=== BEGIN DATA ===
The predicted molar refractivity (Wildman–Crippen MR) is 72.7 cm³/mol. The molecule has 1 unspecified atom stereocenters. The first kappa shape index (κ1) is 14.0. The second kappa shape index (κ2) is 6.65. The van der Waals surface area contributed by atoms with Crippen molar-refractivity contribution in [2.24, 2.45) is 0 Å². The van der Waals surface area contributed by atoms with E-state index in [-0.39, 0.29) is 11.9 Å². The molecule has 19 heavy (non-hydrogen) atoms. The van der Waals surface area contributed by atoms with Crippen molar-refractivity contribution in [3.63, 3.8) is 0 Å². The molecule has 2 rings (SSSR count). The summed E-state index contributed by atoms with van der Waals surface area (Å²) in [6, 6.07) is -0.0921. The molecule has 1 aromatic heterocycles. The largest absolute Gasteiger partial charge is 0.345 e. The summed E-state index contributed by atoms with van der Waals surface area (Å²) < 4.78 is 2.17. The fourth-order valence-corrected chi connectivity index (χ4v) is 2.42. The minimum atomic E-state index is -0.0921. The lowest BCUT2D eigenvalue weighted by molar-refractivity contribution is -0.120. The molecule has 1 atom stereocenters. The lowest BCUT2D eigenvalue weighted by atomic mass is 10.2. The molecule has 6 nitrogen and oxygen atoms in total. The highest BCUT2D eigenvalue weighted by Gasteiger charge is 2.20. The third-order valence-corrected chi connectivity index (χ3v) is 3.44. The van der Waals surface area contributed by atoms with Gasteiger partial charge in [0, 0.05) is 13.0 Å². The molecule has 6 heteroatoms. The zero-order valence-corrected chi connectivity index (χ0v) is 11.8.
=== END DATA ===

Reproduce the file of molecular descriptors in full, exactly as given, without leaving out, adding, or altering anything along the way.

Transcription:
The predicted molar refractivity (Wildman–Crippen MR) is 72.7 cm³/mol. The molecule has 1 unspecified atom stereocenters. The first kappa shape index (κ1) is 14.0. The second kappa shape index (κ2) is 6.65. The van der Waals surface area contributed by atoms with Crippen molar-refractivity contribution in [2.24, 2.45) is 0 Å². The van der Waals surface area contributed by atoms with E-state index in [-0.39, 0.29) is 11.9 Å². The molecule has 19 heavy (non-hydrogen) atoms. The van der Waals surface area contributed by atoms with Crippen molar-refractivity contribution in [3.63, 3.8) is 0 Å². The molecule has 2 rings (SSSR count). The summed E-state index contributed by atoms with van der Waals surface area (Å²) in [6, 6.07) is -0.0921. The molecule has 1 aromatic heterocycles. The largest absolute Gasteiger partial charge is 0.345 e. The summed E-state index contributed by atoms with van der Waals surface area (Å²) < 4.78 is 2.17. The fourth-order valence-corrected chi connectivity index (χ4v) is 2.42. The minimum atomic E-state index is -0.0921. The lowest BCUT2D eigenvalue weighted by molar-refractivity contribution is -0.120. The molecule has 1 atom stereocenters. The lowest BCUT2D eigenvalue weighted by atomic mass is 10.2. The molecule has 6 nitrogen and oxygen atoms in total. The highest BCUT2D eigenvalue weighted by Gasteiger charge is 2.20. The third-order valence-corrected chi connectivity index (χ3v) is 3.44. The van der Waals surface area contributed by atoms with Gasteiger partial charge in [0, 0.05) is 13.0 Å². The molecule has 6 heteroatoms. The zero-order valence-corrected chi connectivity index (χ0v) is 11.8.